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Local Historical Studies (Family and Community History)

Course overview

(Cont Ed Certificate) Certificate of Continuing Education
Local Historical Studies (Family and Community History)
University of Essex
University of Essex
Colchester Campus
Certificate Continuing Education
By credit accumulation

External Examiners provide an independent overview of our courses, offering their expertise and help towards our continual improvement of course content, teaching, learning, and assessment. External Examiners are normally academics from other higher education institutions, but may be from the industry, business or the profession as appropriate for the course. They comment on how well courses align with national standards, and on how well the teaching, learning and assessment methods allow students to develop and demonstrate the relevant knowledge and skills needed to achieve their awards. External Examiners who are responsible for awards are key members of Boards of Examiners. These boards make decisions about student progression within their course and about whether students can receive their final award.

eNROL, the module enrolment system, is now open until Monday 21 October 2019 8:59AM, for students wishing to make changes to their module options.


Core You must take this module You must pass this module. No failure can be permitted.
Core with Options You can choose which module to study
Compulsory You must take this module There may be limited opportunities to continue on the course/be eligible for the degree if you fail.
Compulsory with Options You can choose which module to study
Optional You can choose which module to study

Year 1 - 2019/20

Component Number Module Code Module Title Status Credits
01 History option from list Optional 15
02 History option from list Optional 15
03 History option from list Optional 15
04 History option from list Optional 15

Exit awards

A module is given one of the following statuses: 'core' – meaning it must be taken and passed; 'compulsory' – meaning it must be taken; or 'optional' – meaning that students can choose the module from a designated list. The rules of assessment may allow for limited condonement of fails in 'compulsory' or 'optional' modules, but 'core' modules cannot be failed. The status of the module may be different in any exit awards which are available for the course. Exam Boards will consider students' eligibility for an exit award if they fail the main award or do not complete their studies.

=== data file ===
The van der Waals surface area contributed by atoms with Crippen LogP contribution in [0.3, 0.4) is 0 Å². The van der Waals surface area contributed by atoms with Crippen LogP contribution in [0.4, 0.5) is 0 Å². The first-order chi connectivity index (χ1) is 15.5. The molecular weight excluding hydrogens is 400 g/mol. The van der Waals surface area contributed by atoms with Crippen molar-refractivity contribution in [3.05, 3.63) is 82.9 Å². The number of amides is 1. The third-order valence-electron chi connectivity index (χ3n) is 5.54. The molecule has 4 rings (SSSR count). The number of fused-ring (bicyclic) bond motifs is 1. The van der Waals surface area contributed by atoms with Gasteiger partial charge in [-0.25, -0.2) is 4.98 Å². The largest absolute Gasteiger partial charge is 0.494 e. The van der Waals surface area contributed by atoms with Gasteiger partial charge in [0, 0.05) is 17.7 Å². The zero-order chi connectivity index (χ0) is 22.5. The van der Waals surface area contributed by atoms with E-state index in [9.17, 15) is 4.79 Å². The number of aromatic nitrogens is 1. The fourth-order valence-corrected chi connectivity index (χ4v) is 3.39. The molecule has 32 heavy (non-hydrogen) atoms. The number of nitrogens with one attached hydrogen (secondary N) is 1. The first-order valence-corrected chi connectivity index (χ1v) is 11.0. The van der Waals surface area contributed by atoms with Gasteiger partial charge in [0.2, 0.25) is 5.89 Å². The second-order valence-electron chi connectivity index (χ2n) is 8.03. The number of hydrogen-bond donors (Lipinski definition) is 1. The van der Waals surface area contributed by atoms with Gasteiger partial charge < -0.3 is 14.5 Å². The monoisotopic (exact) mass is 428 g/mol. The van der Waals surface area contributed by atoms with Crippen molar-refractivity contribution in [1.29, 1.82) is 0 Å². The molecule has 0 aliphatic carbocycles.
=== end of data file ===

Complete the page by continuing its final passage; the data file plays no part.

Programme aims

To provide a flexible, part-time Higher Education level C programme of learning for members of the local community, whether or not they have previous experience of Higher Education.

To enable part-time adult students to become independent and confident learners with a range of appropriate subject-based and transferable skills that may facilitate lifelong learning.

To enable students to engage with themes and debates in local historical studies, and to be able to relate events at the local level to wider historical contexts.

To introduce students to a range of possible sources and methods for studying local history, and to enable students to begin to evaluate these sources and methods critically.

Students may use this as a first step towards obtaining higher level qualifications.

Learning outcomes and learning, teaching and assessment methods

On successful completion of the programme a graduate should demonstrate knowledge and skills as follows:

A: Knowledge and understanding

A1 Knowledge of various aspects of the history of Essex
A2 Familiarity with the various methods used by local historians to reconstruct the past
A3 Knowledge of the different sources available for the study of local history
A4 Understanding of the relationship between local events and developments and wider historical contexts
Learning Methods: Knowledge of the subject is not assumed: all courses on offer provide an introduction to the basic principles and concepts of local historical studies, as well as providing students with substantive information about the themes and events covered.

All courses introduce students to the idea that local historical studies can be pursued using a variety of different primary sources and methods of interpretation.

Students are encouraged through their class discussions to engage in the analysis of primary and secondary sources, to debate different views and approaches, and to explore their own interpretations of key questions.

Courses are structured to build up students' knowledge and develop their skills cumulatively.
Assessment Methods: Assessment will be based on a mixture of essay work and shorter written tests (such as the analysis of selected primary sources).